Matrignosis: A Blog About Inner Wisdom

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A Solitary Dance July 24, 2012

Dream #4360:  A Solitary Dance

I’m in a large room that feels like a living room or study in an old house.  Three men around my age are in here with me. They are somehow familiar and it feels comforting that they’re here. They’re doing a slow, solitary dance around the room, each in his own way, in a counter-clockwise circle.  One man passes in front of me wearing a dark gray robe with a sash and a hood or floppy hat.  He’s holding an open manuscript in his hands and seems to be reading it as he glides gracefully by.

He makes a slow turn and I see that he’s extremely stiff. He pulls something out of his robes that looks like a long pen and tucks it vertically behind the sash, as if to brace his spine.  I feel sorry for him and turn to the blonde-haired man on my right to say, “He’s in pain!” but realize he’s looking at the man in gray with compassion and understanding. He knows. So does the silent man I sense behind me.

I wonder why these men are doing this. It’s like a ritual or contest they’ve been involved in for a long time and still feel they must do. Why, especially, does the man in gray keep doing it if it causes him such pain?  How important could this be if he is risking injury?  He approaches the silent man and they confer about their training and strategy for an upcoming event. I am impressed by their dedication and somehow grateful that they intend to pursue their goal, as if their continuing is important to me, will somehow be in my best interest.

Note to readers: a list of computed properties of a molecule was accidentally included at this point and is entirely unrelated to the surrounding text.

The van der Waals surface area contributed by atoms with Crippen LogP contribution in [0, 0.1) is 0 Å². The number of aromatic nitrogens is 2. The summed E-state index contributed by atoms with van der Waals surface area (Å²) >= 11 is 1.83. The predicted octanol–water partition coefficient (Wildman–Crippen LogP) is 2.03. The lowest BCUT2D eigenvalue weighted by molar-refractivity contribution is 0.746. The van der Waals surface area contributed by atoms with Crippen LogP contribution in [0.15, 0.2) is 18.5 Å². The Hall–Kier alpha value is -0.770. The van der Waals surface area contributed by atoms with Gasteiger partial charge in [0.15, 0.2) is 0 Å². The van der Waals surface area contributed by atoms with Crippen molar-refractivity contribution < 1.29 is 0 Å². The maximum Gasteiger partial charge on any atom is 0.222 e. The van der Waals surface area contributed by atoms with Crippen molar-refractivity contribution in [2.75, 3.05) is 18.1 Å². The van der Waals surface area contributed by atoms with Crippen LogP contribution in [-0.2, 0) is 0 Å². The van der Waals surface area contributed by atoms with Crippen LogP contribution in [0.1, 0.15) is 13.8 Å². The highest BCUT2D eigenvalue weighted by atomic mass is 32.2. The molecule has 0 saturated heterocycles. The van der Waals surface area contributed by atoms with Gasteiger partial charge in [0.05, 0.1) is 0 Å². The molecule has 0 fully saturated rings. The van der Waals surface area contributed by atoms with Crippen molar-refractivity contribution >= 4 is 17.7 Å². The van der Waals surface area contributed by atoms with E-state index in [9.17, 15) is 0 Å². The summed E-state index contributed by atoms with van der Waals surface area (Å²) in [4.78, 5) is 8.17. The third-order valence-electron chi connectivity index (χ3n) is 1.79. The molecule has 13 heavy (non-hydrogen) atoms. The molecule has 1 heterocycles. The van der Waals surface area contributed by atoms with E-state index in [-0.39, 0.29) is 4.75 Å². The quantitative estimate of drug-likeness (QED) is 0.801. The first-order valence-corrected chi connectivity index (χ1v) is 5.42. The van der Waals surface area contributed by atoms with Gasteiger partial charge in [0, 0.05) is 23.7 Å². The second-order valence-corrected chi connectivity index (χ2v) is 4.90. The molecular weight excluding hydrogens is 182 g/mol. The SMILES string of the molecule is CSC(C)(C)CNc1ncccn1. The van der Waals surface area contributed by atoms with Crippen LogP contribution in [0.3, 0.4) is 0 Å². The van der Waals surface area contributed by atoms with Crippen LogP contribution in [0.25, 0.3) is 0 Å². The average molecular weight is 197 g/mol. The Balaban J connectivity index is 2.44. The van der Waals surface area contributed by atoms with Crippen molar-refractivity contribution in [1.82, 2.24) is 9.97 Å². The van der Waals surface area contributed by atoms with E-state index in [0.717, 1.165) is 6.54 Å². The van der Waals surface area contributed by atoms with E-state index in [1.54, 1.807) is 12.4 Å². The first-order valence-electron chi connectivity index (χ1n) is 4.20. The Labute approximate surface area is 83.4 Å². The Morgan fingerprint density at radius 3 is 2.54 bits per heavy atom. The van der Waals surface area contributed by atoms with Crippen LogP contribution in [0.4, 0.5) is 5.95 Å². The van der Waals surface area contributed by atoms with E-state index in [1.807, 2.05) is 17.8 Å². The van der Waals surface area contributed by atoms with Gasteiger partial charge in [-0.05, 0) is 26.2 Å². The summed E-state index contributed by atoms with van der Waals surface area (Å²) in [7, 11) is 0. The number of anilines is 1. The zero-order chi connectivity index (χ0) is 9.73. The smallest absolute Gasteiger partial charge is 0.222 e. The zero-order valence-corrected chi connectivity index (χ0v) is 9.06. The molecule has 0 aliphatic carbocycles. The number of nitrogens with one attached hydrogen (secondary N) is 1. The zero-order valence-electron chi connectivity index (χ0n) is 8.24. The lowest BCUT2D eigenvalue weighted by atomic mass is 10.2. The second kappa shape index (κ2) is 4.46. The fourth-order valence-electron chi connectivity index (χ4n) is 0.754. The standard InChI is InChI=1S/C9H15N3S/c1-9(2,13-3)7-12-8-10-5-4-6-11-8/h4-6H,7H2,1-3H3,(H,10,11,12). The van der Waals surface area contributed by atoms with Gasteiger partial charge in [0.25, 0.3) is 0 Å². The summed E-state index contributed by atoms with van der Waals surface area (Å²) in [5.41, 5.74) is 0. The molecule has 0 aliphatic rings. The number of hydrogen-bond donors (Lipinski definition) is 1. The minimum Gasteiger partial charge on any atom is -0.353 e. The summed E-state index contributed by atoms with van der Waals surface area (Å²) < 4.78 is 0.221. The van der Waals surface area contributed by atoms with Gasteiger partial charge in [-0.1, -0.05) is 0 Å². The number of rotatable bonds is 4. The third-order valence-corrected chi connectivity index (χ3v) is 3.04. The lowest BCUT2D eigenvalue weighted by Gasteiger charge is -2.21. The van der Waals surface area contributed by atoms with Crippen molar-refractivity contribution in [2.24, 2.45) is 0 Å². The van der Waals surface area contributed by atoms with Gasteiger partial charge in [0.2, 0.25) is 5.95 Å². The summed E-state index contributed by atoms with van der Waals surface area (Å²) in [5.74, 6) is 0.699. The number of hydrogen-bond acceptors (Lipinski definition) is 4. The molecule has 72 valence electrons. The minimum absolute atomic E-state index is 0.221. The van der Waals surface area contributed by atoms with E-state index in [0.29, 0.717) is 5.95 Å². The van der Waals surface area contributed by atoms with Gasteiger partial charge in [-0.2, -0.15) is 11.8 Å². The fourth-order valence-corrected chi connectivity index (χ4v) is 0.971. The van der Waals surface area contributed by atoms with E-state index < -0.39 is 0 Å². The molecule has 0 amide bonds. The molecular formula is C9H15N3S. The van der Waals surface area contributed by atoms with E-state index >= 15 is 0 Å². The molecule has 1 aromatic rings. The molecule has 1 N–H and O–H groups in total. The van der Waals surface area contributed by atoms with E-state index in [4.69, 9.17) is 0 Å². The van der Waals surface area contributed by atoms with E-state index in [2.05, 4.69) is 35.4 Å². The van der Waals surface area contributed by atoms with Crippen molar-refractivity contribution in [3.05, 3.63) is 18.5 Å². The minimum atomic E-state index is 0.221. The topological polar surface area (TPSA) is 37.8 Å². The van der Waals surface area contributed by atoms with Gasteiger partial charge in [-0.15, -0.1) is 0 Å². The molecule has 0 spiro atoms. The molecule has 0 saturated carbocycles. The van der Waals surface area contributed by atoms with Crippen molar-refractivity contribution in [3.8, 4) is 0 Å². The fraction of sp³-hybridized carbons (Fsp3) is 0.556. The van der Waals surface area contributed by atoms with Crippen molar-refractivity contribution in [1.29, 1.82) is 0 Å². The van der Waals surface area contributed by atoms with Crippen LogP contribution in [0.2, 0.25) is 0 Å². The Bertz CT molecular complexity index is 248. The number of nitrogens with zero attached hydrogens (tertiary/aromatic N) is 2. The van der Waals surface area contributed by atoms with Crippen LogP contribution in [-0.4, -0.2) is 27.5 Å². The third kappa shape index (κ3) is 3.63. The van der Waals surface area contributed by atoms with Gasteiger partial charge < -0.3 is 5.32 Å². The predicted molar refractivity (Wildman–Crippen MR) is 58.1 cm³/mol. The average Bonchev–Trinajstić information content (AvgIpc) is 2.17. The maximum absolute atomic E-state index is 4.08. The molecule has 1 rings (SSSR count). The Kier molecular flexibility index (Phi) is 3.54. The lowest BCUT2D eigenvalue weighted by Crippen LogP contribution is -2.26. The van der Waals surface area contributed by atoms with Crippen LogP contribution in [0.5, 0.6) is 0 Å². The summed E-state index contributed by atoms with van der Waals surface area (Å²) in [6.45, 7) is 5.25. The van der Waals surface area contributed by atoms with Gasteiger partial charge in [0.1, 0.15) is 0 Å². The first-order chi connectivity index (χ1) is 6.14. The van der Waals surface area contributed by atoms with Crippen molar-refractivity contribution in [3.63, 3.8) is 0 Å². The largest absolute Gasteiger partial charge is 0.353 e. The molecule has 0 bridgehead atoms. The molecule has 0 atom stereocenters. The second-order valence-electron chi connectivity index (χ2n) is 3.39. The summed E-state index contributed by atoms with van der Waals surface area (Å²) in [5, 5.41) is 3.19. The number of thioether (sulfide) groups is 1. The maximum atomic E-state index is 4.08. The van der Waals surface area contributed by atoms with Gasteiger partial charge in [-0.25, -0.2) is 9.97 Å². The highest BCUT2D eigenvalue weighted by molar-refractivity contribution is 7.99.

Associations:

Oh, my. I almost didn’t write this snippet down this morning as it seemed so unimportant, but now I find it deeply moving. The clothing of the man in gray (the color I almost always wear to honor the overlap of black and white), the fact that he carries a manuscript, and the pen he uses to brace his spine, all point to my writer animus: my WiseMan/Warrior/Magician/Scholar! The fact that he’s in this slow dance, always moving to the left, counterclockwise, points to committed inner work.

What is so puzzling and unexpected is that he’s obviously in pain, yet he persists as if it hasn’t occurred to him to quit. He will see the dance through no matter the cost. Yes, he is like that. A Warrior, for sure. Oh, how I love him, yet I feel very sad for him too, as if he’s making the utmost sacrifice for his cause. It gives me comfort to know he has faithful companions to give him help and encouragement. Even more comforting is the knowledge they’re doing this for me.

But why this dance? What is their goal? What’s the pain about?  How does this dream pertain to me and where I am now? Tears spill onto my cheeks as I write this. They are my body’s evidence of a bone-deep, abiding pain which my ego usually prefers to ignore. I know the costs of going within, of carrying the burden of a strong sense of responsibility to my cause. It is a lonely way. I sense the misunderstanding and barely disguised boredom, feel the silent criticism and rejection in the shoulder shrugs and exasperated sighs of strangers or casual acquaintances, sometimes even friends. These come with the territory.

But the man in the gray robe does not let this deter him, nor will I. The way of individuation may be a solitary dance, but he and I are not alone.

You can order my new book, Healing the Sacred Divide, at www.larsonpublications.com

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23 Responses to “A Solitary Dance”

  1. Jeanne Hyler Says:

    Just beautiful, as always. Thank you so much for what you do. I hope you know how appreciated you are…..

  2. ThreeKingsBooks Says:

    I have a different interpretation.

    The pen inserted into the spine RELIEVES the pain, which means that the answer to your work and dance in this life is to write, write, write. The pen is your source of healing.